There is a reason our third criminal justice principle is:

Prison is the most appropriate criminal sanction to protect society and punish the criminal, while allowing the opportunity for criminal reformation.

Prison is an effective sanction for crime which has been used by human beings since ancient times. It serves to protect the public from predatory crime, acts as a deterrence and as incapacitation, and allows the penitential criminal the opportunity–while removed from the community–to reflect upon and correct his criminal behavior.

From the U.S. Bishops (2006):

468 A punishment imposed by legitimate public authority has the aim of redressing the disorder introduced by the offense, of defending public order and people’s safety, and contributing to the correction of the guilty party. (Compendium: Catechism of the Catholic Church, p. 137)

For James Q. Wilson’s classic argument for why we need prisons, see our blog post.

This article from the New York Times makes the point of needing to build more prisons eloquently because the innovations that the anti-prison advocates come up with invariably threaten public safety, as does the halfway house innovation forming the subject of the article.

An excerpt.

“After serving more than a year behind bars in New Jersey for assaulting a former girlfriend, David Goodell was transferred in 2010 to a sprawling halfway house in Newark. One night, Mr. Goodell escaped, but no one in authority paid much notice. He headed straight for the suburbs, for another young woman who had spurned him, and he killed her, the police said.

“The state sent Rafael Miranda, incarcerated on drug and weapons charges, to a similar halfway house, and he also escaped. He was finally arrested in 2010 after four months at large, when, prosecutors said, he shot a man dead on a Newark sidewalk — just three miles from his halfway house.

“Valeria Parziale had 15 aliases and a history of drugs and burglary. Nine days after she slipped out of a halfway house in Trenton in 2009, Ms. Parziale, using a folding knife, nearly severed a man’s ear in a liquor store. She was arrested and charged with assault but not escape. Prosecutors say they had no idea she was a fugitive.

“After decades of tough criminal justice policies, states have been grappling with crowded prisons that are straining budgets. In response to those pressures, New Jersey has become a leader in a national movement to save money by diverting inmates to a new kind of privately run halfway house.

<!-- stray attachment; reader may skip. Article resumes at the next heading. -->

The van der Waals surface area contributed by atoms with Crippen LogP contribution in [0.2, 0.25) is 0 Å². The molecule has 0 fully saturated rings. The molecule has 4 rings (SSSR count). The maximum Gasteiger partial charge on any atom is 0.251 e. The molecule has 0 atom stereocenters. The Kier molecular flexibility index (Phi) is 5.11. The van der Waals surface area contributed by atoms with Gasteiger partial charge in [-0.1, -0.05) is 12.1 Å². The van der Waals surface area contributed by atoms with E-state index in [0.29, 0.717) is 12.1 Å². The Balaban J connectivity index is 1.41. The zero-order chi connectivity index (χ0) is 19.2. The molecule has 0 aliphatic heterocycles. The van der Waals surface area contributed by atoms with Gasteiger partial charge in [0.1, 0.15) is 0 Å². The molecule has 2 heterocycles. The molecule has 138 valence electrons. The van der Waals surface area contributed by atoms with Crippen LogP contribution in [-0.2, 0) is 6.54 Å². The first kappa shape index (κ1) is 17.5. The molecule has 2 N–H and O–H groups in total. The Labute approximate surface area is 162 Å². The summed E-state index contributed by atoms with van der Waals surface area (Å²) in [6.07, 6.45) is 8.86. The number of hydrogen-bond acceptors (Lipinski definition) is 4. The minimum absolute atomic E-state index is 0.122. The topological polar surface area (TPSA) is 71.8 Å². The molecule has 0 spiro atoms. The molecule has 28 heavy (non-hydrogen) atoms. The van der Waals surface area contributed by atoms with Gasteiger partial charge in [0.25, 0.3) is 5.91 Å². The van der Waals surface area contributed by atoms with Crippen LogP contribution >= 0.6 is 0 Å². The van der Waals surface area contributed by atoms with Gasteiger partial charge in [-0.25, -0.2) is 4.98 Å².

“At the heart of the system is a company with deep connections to politicians of both parties, most notably Gov. Chris Christie.

“Many of these halfway houses are as big as prisons, with several hundred beds, and bear little resemblance to the neighborhood halfway houses of the past, where small groups of low-level offenders were sent to straighten up.

“New Jersey officials have called these large facilities an innovative example of privatization and have promoted the approach all the way to the Obama White House.

“Yet with little oversight, the state’s halfway houses have mutated into a shadow corrections network, where drugs, gang activity and violence, including sexual assaults, often go unchecked, according to a 10-month investigation by The New York Times.

“Perhaps the most unsettling sign of the chaos within is inmates’ ease in getting out.

“Since 2005, roughly 5,100 inmates have escaped from the state’s privately run halfway houses, including at least 1,300 in the 29 months since Governor Christie took office, according to an analysis by The Times.

“Some inmates left through the back, side or emergency doors of halfway houses, or through smoking areas, state records show. Others placed dummies in their beds as decoys, or fled while being returned to prison for violating halfway houses’ rules. Many had permission to go on work-release programs but then did not return.

“While these halfway houses often resemble traditional correctional institutions, they have much less security. There are no correction officers, and workers are not allowed to restrain inmates who try to leave or to locate those who do not come back from work release, the most common form of escape. The halfway houses’ only recourse is to alert the authorities.

“And so the inmates flee in a steady stream: 46 last September, 39 in October, 40 in November, 38 in December, state records show.”